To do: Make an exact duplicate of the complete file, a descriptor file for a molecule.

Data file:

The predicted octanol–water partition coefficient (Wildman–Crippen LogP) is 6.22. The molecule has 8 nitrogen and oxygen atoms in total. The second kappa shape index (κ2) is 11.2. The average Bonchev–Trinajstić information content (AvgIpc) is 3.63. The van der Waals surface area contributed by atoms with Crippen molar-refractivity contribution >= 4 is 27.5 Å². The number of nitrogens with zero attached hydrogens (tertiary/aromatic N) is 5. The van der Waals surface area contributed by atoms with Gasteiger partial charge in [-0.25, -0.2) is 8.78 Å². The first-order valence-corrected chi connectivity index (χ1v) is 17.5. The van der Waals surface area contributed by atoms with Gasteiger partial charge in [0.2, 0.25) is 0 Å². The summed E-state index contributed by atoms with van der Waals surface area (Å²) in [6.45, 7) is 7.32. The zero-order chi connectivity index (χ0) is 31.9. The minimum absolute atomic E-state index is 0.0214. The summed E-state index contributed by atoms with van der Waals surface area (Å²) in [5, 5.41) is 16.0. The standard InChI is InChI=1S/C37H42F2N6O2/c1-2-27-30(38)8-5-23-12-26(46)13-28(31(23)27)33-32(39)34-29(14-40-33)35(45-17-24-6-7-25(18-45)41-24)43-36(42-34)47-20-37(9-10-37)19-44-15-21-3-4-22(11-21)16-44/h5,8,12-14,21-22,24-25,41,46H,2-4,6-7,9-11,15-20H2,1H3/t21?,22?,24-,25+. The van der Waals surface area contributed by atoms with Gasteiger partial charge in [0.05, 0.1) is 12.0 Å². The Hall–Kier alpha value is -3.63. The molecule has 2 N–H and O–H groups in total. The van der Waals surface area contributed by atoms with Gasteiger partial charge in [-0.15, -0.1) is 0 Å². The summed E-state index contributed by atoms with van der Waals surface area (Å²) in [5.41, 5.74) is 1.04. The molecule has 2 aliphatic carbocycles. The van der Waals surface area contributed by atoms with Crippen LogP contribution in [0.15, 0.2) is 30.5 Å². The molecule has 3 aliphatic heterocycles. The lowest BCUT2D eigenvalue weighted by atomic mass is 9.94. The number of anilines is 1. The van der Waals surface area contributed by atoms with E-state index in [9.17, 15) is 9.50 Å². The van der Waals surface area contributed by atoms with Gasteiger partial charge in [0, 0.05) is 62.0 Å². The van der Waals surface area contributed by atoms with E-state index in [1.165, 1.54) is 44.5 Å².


The predicted octanol–water partition coefficient (Wildman–Crippen LogP) is 6.22. The molecule has 8 nitrogen and oxygen atoms in total. The second kappa shape index (κ2) is 11.2. The average Bonchev–Trinajstić information content (AvgIpc) is 3.63. The van der Waals surface area contributed by atoms with Crippen molar-refractivity contribution >= 4 is 27.5 Å². The number of nitrogens with zero attached hydrogens (tertiary/aromatic N) is 5. The van der Waals surface area contributed by atoms with Gasteiger partial charge in [-0.25, -0.2) is 8.78 Å². The first-order valence-corrected chi connectivity index (χ1v) is 17.5. The van der Waals surface area contributed by atoms with Gasteiger partial charge in [0.2, 0.25) is 0 Å². The summed E-state index contributed by atoms with van der Waals surface area (Å²) in [6.45, 7) is 7.32. The zero-order chi connectivity index (χ0) is 31.9. The minimum absolute atomic E-state index is 0.0214. The summed E-state index contributed by atoms with van der Waals surface area (Å²) in [5, 5.41) is 16.0. The standard InChI is InChI=1S/C37H42F2N6O2/c1-2-27-30(38)8-5-23-12-26(46)13-28(31(23)27)33-32(39)34-29(14-40-33)35(45-17-24-6-7-25(18-45)41-24)43-36(42-34)47-20-37(9-10-37)19-44-15-21-3-4-22(11-21)16-44/h5,8,12-14,21-22,24-25,41,46H,2-4,6-7,9-11,15-20H2,1H3/t21?,22?,24-,25+. The van der Waals surface area contributed by atoms with Gasteiger partial charge in [0.05, 0.1) is 12.0 Å². The Hall–Kier alpha value is -3.63. The molecule has 2 N–H and O–H groups in total. The van der Waals surface area contributed by atoms with Gasteiger partial charge in [-0.15, -0.1) is 0 Å². The summed E-state index contributed by atoms with van der Waals surface area (Å²) in [5.41, 5.74) is 1.04. The molecule has 2 aliphatic carbocycles. The van der Waals surface area contributed by atoms with Crippen LogP contribution in [0.15, 0.2) is 30.5 Å². The molecule has 3 aliphatic heterocycles. The lowest BCUT2D eigenvalue weighted by atomic mass is 9.94. The number of anilines is 1. The van der Waals surface area contributed by atoms with E-state index in [9.17, 15) is 9.50 Å². The van der Waals surface area contributed by atoms with Gasteiger partial charge in [0, 0.05) is 62.0 Å². The van der Waals surface area contributed by atoms with E-state index in [1.165, 1.54) is 44.5 Å².